Heavy rain, strong storms possible on the south flank of Claudette today
We will be watching the weather closely today as showers and thunderstorms develop and move across the Tri-County area on the southern flank of Tropical Depression Claudette. Heavy rain, damaging wind gusts, and even a tornado or two are all on the table. A Flash Flood Watch is in effect until 8am Monday, and it is conceivable that a tornado watch will be needed later today.
Stage is set for heavy rain, strong wind gusts, possible severe weather
My surface analysis from the 8am observations calls out a sharp plume of very humid air characterized by dewpoints 75°+ across much of the Tri-County area. This, combined with some surface heating from breaks in the cloud cover this morning, is allowing for destabilization to develop across the area.
The analysis places Tropical Depression Claudette’s center of circulation very near Atlanta. It will pivot more eastward as the day goes on, moving across the Midlands and likely dragging several feeder bands of rain with it. Within these bands, heavy rain and gusty winds are likely. Winds about 2,000 feet up will strengthen as the day goes on, and as storms mix into this layer, they will be able to pull down strong wind gusts. Given favorable shear generated by this low-level jet, we could see brief tornadoes develop as well. The Storm Prediction Center is monitoring the area for a tornado watch later today.
Flash Flood Watch in effect
A Flash Flood Watch is in effect through 8am Monday across the entire Lowcountry. We are no stranger to quick downpours causing problems as of late, and as such, we are going to struggle a bit to take on too much more tropical rainfall. The 4:55 PM high tide will be of particular interest, as any substantial rainfall in downtown Charleston a few hours ahead of and around this time could portend another flooding episode. The flood threat is not contained to downtown, either — we have all seen quite a bit of rain lately, and additional trouble spots such as Summerville, the Otranto area in North Charleston, and areas around the old Navy Base (to name a few) could become problematic as well.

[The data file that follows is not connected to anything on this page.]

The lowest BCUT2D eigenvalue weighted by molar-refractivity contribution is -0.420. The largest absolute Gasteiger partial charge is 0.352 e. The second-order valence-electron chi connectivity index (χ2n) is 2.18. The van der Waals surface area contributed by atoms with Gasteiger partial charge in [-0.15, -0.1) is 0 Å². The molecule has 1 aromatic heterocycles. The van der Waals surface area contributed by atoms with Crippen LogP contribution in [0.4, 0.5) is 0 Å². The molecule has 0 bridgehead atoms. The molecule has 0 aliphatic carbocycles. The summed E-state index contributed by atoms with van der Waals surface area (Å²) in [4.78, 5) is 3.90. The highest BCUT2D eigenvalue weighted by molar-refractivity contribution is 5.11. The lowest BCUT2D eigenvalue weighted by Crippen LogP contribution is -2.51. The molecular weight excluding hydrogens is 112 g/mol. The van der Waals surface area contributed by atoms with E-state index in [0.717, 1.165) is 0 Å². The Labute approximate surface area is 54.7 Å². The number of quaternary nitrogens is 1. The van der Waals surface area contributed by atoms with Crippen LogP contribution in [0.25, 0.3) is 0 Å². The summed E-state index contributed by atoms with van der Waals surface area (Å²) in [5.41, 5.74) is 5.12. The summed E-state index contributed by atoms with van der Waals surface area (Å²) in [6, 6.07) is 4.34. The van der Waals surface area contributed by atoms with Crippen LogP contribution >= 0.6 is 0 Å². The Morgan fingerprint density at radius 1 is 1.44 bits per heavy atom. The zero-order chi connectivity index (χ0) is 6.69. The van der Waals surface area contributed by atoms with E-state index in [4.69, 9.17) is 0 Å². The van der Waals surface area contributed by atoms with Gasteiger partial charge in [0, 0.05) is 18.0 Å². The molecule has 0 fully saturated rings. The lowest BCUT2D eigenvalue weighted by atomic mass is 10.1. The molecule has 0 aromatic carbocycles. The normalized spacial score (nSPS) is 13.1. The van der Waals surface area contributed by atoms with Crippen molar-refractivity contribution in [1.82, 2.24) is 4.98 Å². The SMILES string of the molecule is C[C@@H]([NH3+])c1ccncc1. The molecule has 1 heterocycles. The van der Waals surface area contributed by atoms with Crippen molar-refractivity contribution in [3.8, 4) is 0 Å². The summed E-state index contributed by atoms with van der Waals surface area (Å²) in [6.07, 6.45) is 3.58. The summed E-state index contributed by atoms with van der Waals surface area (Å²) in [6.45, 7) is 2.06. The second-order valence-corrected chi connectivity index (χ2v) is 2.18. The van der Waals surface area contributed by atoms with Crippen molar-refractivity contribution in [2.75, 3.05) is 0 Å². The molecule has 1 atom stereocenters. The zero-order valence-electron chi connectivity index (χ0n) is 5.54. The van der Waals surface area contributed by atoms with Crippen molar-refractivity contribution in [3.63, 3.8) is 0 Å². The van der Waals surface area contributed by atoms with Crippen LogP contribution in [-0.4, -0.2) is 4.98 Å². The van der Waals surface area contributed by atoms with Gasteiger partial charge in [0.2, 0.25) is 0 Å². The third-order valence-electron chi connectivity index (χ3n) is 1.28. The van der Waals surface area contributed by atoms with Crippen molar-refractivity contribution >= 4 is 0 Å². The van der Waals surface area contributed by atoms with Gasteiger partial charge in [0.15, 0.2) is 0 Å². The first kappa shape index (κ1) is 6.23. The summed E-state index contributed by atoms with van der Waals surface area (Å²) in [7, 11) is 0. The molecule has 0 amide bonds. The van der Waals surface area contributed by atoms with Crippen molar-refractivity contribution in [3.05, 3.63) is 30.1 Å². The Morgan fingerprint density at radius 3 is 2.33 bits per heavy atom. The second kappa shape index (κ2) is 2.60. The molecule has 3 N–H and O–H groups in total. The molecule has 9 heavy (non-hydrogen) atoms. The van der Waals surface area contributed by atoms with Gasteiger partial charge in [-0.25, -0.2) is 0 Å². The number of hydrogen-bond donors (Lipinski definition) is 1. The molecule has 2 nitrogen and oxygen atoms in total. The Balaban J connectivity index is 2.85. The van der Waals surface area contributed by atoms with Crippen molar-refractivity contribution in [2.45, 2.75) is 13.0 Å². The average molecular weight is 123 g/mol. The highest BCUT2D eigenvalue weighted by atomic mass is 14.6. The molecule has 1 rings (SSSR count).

Remember, when you encounter a flooded road, do the smart thing — turn around, don’t drown! There were 28 water rescues from last week’s flooding episode, and we really don’t want a repeat of that.
What to do
The best thing you can do today is to just keep an ear out to the weather as you commemorate Father’s Day (or just regular old Sunday). Have a couple reliable ways to receive watches and warnings, including NOAA Weather Radio and local news smartphone apps just to name a couple. Not everyone will see severe weather today, but if you do, you’ll be glad you got the warning.
I’ll have updates here and on Twitter as needed.